Astronomy: Fast, bright, rare: Leonid shooting stars in the sky

Every year in mid-November the earth crosses the path of a comet on its orbit around the sun and the shooting stars of the Leonids appear in the night sky.

Astronomy: Fast, bright, rare: Leonid shooting stars in the sky

Every year in mid-November the earth crosses the path of a comet on its orbit around the sun and the shooting stars of the Leonids appear in the night sky.

According to the star friends in Germany, the comet particles that burn up in the earth's atmosphere are not as common as in other shooting star showers. However, the 10 to 15 meteors per hour are often very bright and, at 70 kilometers per second, also very fast. This year's maximum of the Leonids will occur on the night of November 17th/18th. Onlookers can possibly hope for more than 50 meteors per hour on the morning of November 19 this year, if the weather cooperates.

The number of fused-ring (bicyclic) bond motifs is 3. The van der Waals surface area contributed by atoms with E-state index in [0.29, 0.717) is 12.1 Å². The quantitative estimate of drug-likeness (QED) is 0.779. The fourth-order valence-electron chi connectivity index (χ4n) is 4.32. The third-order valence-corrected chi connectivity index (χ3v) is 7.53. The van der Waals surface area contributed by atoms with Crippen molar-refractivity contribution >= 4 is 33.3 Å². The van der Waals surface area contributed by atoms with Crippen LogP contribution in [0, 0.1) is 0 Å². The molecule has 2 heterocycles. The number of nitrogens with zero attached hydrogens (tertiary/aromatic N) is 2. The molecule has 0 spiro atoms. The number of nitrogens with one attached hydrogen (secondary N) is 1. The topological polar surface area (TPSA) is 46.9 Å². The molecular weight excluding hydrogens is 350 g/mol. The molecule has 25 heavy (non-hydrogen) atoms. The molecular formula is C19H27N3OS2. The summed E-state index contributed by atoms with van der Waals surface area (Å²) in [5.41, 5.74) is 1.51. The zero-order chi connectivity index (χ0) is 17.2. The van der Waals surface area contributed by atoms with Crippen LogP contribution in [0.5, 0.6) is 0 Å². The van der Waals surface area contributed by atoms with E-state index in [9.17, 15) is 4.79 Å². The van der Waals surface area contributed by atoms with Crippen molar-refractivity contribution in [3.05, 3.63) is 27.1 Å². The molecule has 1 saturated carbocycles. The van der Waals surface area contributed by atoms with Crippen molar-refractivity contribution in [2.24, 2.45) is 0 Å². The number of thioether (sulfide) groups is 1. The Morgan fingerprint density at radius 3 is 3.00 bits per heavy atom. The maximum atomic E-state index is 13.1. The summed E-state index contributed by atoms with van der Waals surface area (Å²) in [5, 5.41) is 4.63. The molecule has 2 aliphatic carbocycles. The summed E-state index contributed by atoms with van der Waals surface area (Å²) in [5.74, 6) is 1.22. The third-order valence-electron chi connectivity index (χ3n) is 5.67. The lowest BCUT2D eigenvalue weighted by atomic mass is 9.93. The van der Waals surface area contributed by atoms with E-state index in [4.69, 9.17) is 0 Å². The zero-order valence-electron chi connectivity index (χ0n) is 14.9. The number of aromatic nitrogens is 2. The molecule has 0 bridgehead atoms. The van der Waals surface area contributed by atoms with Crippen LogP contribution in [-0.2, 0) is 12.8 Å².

Look east after midnight

According to model calculations, the earth could then traverse a denser part of the comet's trail and provide a spectacle in the sky before dawn. Comet 55P/Temple-Tuttle was discovered in December 1865. According to the Sternfreunde, it takes 33 years to orbit the sun. He is currently at a point far from the sun. There are true meteor storms when he is near the sun. The next time this will happen is in 2033.

The Leonids appear to arise from the constellation Leo. According to the star friends, if you want to see them, you have to look east after midnight. On the night of the maximum, the waning moon stands in front of the constellation for orientation. However, the moonlight illuminates the night sky and faint shooting stars will hardly be visible.

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